One good way to start is by word of mouth – if other teachers and harpists in the area are happy to pass students to you that is a reassuring vote of confidence for both you and the student.

    This reading list may give you some ideas – teaching starts on page 21 but the general lists may be useful too http://us.abrsm.org/fileadmin/user_upload/diplomas/readingList2009.pdf but don’t confine yourself to harp books, or even music books. Other pedagogy publications and practices will have relevant and pinchable ideas. I have found some very interesting cross-overs with sports and academic teaching.

    Sylvia on #190720

    Andelin, when I started taking lessons, I would have been happy to have a teacher who wanted to teach. (My teacher was a man.) As for qualifications, if he could play, he could show me how. Fine with me. (If he could skate, he could show me how, etc.)

    I would probably be doing the same playing I’m doing now, no matter who taught me … it just depends on where life leads us. I wouldn’t belong on a recital stage no matter what, but I’ve played orchestra, band, and opera, and I’ve played weddings and events forever.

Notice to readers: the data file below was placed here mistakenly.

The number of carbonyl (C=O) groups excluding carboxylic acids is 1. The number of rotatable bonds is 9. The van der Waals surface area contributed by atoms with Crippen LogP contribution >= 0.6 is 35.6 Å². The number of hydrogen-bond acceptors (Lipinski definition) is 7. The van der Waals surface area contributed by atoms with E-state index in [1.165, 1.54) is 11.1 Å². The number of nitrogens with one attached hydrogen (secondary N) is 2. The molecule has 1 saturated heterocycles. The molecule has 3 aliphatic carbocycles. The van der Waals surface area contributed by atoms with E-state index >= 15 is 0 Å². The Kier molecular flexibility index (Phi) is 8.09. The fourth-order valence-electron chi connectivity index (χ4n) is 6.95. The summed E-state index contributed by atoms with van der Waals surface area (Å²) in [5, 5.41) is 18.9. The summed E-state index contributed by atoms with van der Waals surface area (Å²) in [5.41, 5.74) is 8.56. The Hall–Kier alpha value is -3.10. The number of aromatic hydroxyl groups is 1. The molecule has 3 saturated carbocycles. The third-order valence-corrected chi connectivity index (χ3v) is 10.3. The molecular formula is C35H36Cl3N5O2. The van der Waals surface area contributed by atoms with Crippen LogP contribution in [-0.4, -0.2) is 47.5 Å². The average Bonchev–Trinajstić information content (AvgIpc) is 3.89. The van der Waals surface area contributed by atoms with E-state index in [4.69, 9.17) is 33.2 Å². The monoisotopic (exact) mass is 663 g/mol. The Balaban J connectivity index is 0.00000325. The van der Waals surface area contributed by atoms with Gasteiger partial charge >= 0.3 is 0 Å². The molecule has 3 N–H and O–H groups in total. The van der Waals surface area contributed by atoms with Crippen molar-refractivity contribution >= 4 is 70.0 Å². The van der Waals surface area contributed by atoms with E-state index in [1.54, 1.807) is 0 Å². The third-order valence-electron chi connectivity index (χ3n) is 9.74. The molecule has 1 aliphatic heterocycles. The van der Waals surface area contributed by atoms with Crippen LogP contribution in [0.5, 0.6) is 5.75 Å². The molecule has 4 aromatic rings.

I do not play the technique I was taught. Just because you are taught by a certain type of person in a certain way doesn’t mean you are locked into that for life. There is a point where you become your own harp self.

    I don’t think anyone will be damaged by your inexperienced teaching, Andelin. Go for it.

    Allison Stevick on #190722

    I also think you should go for it! I’ve done some of what Sylvia described before (sharing what I know to get them started), with a few different instruments (harp included). It has been good for me and for those whom I teach.
    I think Angela and Tacye had excellent suggestions. I don’t actually run a studio because all the people I’ve taught (all 7 of them… not that many, and not all at once) have come to me asking me to teach them, and we’re pretty informal. So obviously the others have more constructive tips about starting a studio. 🙂 I just want to encourage you. Have fun!